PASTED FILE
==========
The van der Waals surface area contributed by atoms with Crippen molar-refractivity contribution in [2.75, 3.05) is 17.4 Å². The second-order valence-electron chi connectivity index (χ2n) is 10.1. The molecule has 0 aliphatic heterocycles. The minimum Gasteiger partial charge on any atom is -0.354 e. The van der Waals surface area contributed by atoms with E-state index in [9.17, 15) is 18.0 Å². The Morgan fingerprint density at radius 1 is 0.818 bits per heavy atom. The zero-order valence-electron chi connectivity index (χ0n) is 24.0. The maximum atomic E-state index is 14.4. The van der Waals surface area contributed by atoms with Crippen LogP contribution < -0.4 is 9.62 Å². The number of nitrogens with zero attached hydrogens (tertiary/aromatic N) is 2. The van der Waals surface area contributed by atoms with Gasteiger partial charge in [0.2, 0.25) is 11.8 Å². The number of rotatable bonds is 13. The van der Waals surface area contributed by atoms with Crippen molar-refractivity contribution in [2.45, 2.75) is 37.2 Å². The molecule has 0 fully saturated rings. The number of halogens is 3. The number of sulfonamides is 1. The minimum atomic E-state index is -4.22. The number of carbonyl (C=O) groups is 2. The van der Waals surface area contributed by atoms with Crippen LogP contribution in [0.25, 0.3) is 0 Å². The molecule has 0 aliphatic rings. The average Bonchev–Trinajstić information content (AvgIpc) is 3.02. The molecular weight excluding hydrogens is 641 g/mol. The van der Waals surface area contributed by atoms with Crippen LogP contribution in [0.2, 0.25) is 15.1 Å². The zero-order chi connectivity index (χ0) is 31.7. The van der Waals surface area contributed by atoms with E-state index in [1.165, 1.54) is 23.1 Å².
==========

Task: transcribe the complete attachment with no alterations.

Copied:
The van der Waals surface area contributed by atoms with Crippen molar-refractivity contribution in [2.75, 3.05) is 17.4 Å². The second-order valence-electron chi connectivity index (χ2n) is 10.1. The molecule has 0 aliphatic heterocycles. The minimum Gasteiger partial charge on any atom is -0.354 e. The van der Waals surface area contributed by atoms with E-state index in [9.17, 15) is 18.0 Å². The Morgan fingerprint density at radius 1 is 0.818 bits per heavy atom. The zero-order valence-electron chi connectivity index (χ0n) is 24.0. The maximum atomic E-state index is 14.4. The van der Waals surface area contributed by atoms with Crippen LogP contribution < -0.4 is 9.62 Å². The number of nitrogens with zero attached hydrogens (tertiary/aromatic N) is 2. The van der Waals surface area contributed by atoms with Gasteiger partial charge in [0.2, 0.25) is 11.8 Å². The number of rotatable bonds is 13. The van der Waals surface area contributed by atoms with Crippen molar-refractivity contribution in [2.45, 2.75) is 37.2 Å². The molecule has 0 fully saturated rings. The number of halogens is 3. The number of sulfonamides is 1. The minimum atomic E-state index is -4.22. The number of carbonyl (C=O) groups is 2. The van der Waals surface area contributed by atoms with Crippen LogP contribution in [0.25, 0.3) is 0 Å². The molecule has 0 aliphatic rings. The average Bonchev–Trinajstić information content (AvgIpc) is 3.02. The molecular weight excluding hydrogens is 641 g/mol. The van der Waals surface area contributed by atoms with Crippen LogP contribution in [0.2, 0.25) is 15.1 Å². The zero-order chi connectivity index (χ0) is 31.7. The van der Waals surface area contributed by atoms with E-state index in [1.165, 1.54) is 23.1 Å².